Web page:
Skip to main content

Nick Catone - The Homecoming

“I'm looking forward to getting back in there, competing, the adrenaline rush, and putting it all on the line in there because it is do or die in the UFC.”

New Jersey is not Bon Jovi. New Jersey is not Snooki or The Situation. New Jersey doesn’t smell.

New Jersey is a state of fighters. It’s a swath of America raised on the heart of Arturo Gatti. It’s a length of tireless gyms housing the next generation of Frankie Edgars. It is a land of grit, determination and work ethic that produces a breed of athletes that do not relent and do not quit. It also has Buzz Aldrin, Bruce Springsteen, Princeton University, 127 miles of beachfront property and, on March 19th, New Jersey will have the UFC.

In just under a year’s time, the UFC will be hosting its second event at the Prudential Center in Newark, New Jersey. The night is stacked with high profile fights like the main event’s light-heavyweight title defense as well as an undercard featuring some of the toughest sons the Garden State has to offer. Nowhere is this more apparent than the middleweight showdown between the returning 8-2 Nick Catone and the rising 13-4, 1 NC Dan Miller.

As with most Jersey fighters, especially ones with local wrestling backgrounds, Catone and Miller know each other. “I've known Dan since I pretty much started fighting,” says Catone, who made his professional debut in 2007, like most in the state, in Atlantic City. “He cornered a couple guys on the first cards I fought on and he even wrapped my hands a couple times. We have a little bit of history, so it's awkward, but I think we'll still be friends afterward as well.”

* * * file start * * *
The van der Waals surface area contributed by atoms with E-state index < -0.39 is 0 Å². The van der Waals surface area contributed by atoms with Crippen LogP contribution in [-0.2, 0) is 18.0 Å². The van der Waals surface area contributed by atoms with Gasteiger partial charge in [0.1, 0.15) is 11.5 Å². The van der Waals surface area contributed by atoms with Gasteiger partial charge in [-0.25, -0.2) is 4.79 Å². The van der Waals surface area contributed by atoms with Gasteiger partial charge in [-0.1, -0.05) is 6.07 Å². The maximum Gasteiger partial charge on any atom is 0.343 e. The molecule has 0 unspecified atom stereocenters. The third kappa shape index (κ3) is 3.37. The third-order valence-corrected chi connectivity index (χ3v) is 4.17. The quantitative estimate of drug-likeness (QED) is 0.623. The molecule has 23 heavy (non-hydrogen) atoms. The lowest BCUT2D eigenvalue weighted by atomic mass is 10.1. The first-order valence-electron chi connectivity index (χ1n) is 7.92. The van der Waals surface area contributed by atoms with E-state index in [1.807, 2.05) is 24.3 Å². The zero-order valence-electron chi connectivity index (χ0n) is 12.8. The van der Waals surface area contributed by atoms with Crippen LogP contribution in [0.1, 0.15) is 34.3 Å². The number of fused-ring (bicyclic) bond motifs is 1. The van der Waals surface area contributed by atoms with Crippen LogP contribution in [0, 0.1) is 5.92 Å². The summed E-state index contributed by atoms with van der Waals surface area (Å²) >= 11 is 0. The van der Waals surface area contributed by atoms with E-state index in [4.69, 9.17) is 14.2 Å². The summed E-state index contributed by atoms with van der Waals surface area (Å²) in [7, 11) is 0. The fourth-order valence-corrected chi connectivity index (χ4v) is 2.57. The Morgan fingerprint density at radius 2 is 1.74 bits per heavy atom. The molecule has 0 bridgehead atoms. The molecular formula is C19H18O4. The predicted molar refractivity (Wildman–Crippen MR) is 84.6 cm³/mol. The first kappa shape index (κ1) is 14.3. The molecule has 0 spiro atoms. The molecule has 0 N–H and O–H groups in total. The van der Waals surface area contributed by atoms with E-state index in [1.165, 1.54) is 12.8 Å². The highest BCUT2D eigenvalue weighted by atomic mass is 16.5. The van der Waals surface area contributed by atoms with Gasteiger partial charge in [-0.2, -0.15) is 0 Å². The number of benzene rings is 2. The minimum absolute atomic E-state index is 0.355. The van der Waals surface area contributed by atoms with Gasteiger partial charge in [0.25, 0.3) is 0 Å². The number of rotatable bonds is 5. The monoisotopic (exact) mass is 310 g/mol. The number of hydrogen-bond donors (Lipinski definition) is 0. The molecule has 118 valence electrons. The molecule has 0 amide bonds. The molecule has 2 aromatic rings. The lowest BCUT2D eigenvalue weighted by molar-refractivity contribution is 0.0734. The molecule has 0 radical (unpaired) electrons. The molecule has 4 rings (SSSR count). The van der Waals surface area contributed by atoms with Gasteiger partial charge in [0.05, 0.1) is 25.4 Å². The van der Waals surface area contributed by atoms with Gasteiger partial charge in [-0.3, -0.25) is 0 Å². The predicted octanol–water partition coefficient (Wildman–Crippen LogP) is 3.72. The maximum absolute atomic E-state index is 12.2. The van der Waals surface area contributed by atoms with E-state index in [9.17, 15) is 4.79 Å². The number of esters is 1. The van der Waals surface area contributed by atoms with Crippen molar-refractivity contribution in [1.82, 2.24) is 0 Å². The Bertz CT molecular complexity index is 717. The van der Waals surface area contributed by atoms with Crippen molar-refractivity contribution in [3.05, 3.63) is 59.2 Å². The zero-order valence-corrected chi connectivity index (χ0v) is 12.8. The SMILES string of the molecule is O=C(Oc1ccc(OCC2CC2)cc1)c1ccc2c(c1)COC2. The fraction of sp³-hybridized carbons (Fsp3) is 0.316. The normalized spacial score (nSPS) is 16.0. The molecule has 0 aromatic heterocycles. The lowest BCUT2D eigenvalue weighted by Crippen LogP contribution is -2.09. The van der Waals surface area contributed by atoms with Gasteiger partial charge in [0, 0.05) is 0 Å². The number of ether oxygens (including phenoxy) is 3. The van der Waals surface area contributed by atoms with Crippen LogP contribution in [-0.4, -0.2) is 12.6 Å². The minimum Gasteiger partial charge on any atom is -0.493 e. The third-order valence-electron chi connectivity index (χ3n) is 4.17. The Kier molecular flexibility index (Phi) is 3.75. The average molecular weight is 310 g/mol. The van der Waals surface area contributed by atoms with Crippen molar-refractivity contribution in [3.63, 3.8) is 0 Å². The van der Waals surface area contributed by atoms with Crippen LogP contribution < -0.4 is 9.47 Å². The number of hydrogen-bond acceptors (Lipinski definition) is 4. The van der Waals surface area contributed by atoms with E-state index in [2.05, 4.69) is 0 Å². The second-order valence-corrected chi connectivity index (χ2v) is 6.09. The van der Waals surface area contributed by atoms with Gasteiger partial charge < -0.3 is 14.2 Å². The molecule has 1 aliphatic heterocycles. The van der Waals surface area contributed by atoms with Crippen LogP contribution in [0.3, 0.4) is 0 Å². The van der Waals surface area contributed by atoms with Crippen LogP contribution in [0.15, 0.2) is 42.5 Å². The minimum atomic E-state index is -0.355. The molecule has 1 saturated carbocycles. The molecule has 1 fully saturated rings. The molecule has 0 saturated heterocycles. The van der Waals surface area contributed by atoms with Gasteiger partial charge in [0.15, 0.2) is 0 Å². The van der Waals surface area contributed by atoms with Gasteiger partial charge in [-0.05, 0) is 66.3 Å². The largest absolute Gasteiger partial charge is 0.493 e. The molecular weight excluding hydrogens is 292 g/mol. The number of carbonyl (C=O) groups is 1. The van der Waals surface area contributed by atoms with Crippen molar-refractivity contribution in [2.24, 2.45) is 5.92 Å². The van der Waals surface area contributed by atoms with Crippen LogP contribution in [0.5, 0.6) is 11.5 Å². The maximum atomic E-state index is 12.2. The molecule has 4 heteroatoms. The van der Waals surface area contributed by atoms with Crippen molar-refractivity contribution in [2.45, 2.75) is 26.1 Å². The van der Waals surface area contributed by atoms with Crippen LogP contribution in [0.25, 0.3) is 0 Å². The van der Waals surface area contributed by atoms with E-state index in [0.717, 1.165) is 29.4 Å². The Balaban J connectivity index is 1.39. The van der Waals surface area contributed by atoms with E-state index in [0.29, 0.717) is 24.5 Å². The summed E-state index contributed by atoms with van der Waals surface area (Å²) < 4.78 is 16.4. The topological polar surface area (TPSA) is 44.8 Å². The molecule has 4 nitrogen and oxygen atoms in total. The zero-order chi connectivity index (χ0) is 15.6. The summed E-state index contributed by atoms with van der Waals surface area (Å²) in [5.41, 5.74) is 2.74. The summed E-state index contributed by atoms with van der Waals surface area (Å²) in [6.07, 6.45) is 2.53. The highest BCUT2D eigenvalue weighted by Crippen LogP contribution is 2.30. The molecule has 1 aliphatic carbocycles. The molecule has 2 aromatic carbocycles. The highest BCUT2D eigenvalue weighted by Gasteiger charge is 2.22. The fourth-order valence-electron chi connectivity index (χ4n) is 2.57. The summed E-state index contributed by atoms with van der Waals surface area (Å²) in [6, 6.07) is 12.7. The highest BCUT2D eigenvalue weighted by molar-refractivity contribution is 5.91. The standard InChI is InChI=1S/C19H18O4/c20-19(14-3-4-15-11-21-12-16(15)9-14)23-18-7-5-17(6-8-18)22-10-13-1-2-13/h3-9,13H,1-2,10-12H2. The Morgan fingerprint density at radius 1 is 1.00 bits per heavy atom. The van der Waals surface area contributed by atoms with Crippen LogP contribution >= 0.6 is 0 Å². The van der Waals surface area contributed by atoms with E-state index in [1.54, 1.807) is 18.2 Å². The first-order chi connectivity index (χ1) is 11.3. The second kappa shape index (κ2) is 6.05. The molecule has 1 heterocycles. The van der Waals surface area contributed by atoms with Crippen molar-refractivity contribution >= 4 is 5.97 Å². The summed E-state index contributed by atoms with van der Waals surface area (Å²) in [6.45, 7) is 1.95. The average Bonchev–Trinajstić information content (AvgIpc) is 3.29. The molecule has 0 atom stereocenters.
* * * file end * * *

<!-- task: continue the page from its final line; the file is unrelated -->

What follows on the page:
“Friends” is a key word because Catone and Miller have known each more than just those few encounters years earlier. “During my first three fights with the UFC, I was going up and training with AMA like once every 2 weeks,” explains Catone about regularly training with his upcoming opponent at the AMA gym in Whippany, NJ. “I would see Dan up there and his brother Jim and Charlie Brenneman and all those guys. They've got a good camp up there, a good group of guys. I know his trainer and manager, Mike Constantino, very well and we're all friends.”

Lastly, for sheer anecdotal ridiculousness, Catone even wrestled Miller’s older brother once in high school.

The Rider University graduate cannot sum up the feelings surrounding this fight any better, “It has put me in a tough spot, but it's a business.” It’s not personal. The UFC is an organization that houses the best of one particular sport: mixed martial arts. It’s a competition, and when it’s over, Catone and Miller can remain friends, but during it they’ll fight like rabid wolverines because that is what Jersey fighters are known for.

For the Brick, New Jersey resident this is also a chance for him to unveil a new and improved Nick Catone. The last time UFC audience saw “The Jersey Devil” in the Octagon was over a year ago at a UFC Fight Night on January 11, 2010. Catone was getting his hand raised via split decision after a well fought bout with The Ultimate Fighter season 3 alum Jesse Forbes. It was an action packed fight that started poorly for Catone, but he turned the tide in the later rounds with superior striking and solid takedowns.

“He broke my nose in the first 30 seconds of the fight. They switched my opponent on me a little over a week before the fight. I went from training for a right handed kickboxer to a good wrestler that was a southpaw. I didn't get a lot of training in for southpaws, so that whole first round my reaction time was off a little bit. Once I got into my rhythm I was able to control the fight and push the pace. He caught me pretty good in that first round. I sucked it up and still got my hand raised.”